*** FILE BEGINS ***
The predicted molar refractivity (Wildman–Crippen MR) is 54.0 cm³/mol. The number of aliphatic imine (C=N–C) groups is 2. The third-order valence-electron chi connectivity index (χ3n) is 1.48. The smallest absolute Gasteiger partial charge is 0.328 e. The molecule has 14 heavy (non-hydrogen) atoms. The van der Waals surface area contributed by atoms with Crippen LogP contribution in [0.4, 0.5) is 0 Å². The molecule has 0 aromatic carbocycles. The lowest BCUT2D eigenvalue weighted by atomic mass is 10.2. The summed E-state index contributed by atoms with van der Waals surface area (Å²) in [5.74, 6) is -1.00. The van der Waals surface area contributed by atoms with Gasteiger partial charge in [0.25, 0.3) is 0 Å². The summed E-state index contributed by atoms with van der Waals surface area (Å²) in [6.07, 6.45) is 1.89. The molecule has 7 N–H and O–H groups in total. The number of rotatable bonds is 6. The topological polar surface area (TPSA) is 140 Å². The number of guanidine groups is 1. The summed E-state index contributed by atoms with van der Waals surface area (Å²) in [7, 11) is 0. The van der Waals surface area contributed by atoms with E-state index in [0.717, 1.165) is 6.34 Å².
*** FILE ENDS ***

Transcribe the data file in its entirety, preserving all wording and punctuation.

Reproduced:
The predicted molar refractivity (Wildman–Crippen MR) is 54.0 cm³/mol. The number of aliphatic imine (C=N–C) groups is 2. The third-order valence-electron chi connectivity index (χ3n) is 1.48. The smallest absolute Gasteiger partial charge is 0.328 e. The molecule has 14 heavy (non-hydrogen) atoms. The van der Waals surface area contributed by atoms with Crippen LogP contribution in [0.4, 0.5) is 0 Å². The molecule has 0 aromatic carbocycles. The lowest BCUT2D eigenvalue weighted by atomic mass is 10.2. The summed E-state index contributed by atoms with van der Waals surface area (Å²) in [5.74, 6) is -1.00. The van der Waals surface area contributed by atoms with Gasteiger partial charge in [0.25, 0.3) is 0 Å². The summed E-state index contributed by atoms with van der Waals surface area (Å²) in [6.07, 6.45) is 1.89. The molecule has 7 N–H and O–H groups in total. The number of rotatable bonds is 6. The topological polar surface area (TPSA) is 140 Å². The number of guanidine groups is 1. The summed E-state index contributed by atoms with van der Waals surface area (Å²) in [7, 11) is 0. The van der Waals surface area contributed by atoms with E-state index in [0.717, 1.165) is 6.34 Å².